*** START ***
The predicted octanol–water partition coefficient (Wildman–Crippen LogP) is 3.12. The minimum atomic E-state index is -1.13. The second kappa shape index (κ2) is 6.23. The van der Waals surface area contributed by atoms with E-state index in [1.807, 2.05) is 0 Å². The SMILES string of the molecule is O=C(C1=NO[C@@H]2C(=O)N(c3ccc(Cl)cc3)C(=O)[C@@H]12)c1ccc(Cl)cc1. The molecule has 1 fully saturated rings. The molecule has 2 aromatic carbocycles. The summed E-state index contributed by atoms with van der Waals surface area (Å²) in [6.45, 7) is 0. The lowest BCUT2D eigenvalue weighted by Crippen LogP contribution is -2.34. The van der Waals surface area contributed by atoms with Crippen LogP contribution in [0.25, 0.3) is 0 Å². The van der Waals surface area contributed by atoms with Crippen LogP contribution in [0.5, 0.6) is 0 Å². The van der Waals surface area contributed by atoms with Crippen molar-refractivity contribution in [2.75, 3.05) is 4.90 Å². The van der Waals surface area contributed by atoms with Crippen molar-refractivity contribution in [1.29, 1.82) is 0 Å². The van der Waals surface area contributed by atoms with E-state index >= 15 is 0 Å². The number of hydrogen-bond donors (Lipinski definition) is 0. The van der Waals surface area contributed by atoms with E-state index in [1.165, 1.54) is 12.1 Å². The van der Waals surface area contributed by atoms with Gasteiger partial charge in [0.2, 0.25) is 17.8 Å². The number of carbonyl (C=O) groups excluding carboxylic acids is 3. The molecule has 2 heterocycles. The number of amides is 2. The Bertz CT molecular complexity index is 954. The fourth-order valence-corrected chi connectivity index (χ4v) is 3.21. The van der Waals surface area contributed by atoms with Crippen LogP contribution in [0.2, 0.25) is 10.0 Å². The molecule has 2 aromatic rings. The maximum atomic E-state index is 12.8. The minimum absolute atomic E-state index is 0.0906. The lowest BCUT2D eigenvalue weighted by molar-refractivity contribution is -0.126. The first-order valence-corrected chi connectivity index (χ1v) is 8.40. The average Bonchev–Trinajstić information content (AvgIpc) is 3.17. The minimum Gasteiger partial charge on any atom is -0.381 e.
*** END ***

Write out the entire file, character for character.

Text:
The predicted octanol–water partition coefficient (Wildman–Crippen LogP) is 3.12. The minimum atomic E-state index is -1.13. The second kappa shape index (κ2) is 6.23. The van der Waals surface area contributed by atoms with E-state index in [1.807, 2.05) is 0 Å². The SMILES string of the molecule is O=C(C1=NO[C@@H]2C(=O)N(c3ccc(Cl)cc3)C(=O)[C@@H]12)c1ccc(Cl)cc1. The molecule has 1 fully saturated rings. The molecule has 2 aromatic carbocycles. The summed E-state index contributed by atoms with van der Waals surface area (Å²) in [6.45, 7) is 0. The lowest BCUT2D eigenvalue weighted by Crippen LogP contribution is -2.34. The van der Waals surface area contributed by atoms with Crippen LogP contribution in [0.25, 0.3) is 0 Å². The van der Waals surface area contributed by atoms with Crippen LogP contribution in [0.5, 0.6) is 0 Å². The van der Waals surface area contributed by atoms with Crippen molar-refractivity contribution in [2.75, 3.05) is 4.90 Å². The van der Waals surface area contributed by atoms with Crippen molar-refractivity contribution in [1.29, 1.82) is 0 Å². The van der Waals surface area contributed by atoms with E-state index >= 15 is 0 Å². The number of hydrogen-bond donors (Lipinski definition) is 0. The van der Waals surface area contributed by atoms with E-state index in [1.165, 1.54) is 12.1 Å². The van der Waals surface area contributed by atoms with Gasteiger partial charge in [0.2, 0.25) is 17.8 Å². The number of carbonyl (C=O) groups excluding carboxylic acids is 3. The molecule has 2 heterocycles. The number of amides is 2. The Bertz CT molecular complexity index is 954. The fourth-order valence-corrected chi connectivity index (χ4v) is 3.21. The van der Waals surface area contributed by atoms with Crippen LogP contribution in [0.2, 0.25) is 10.0 Å². The molecule has 2 aromatic rings. The maximum atomic E-state index is 12.8. The minimum absolute atomic E-state index is 0.0906. The lowest BCUT2D eigenvalue weighted by molar-refractivity contribution is -0.126. The first-order valence-corrected chi connectivity index (χ1v) is 8.40. The average Bonchev–Trinajstić information content (AvgIpc) is 3.17. The minimum Gasteiger partial charge on any atom is -0.381 e.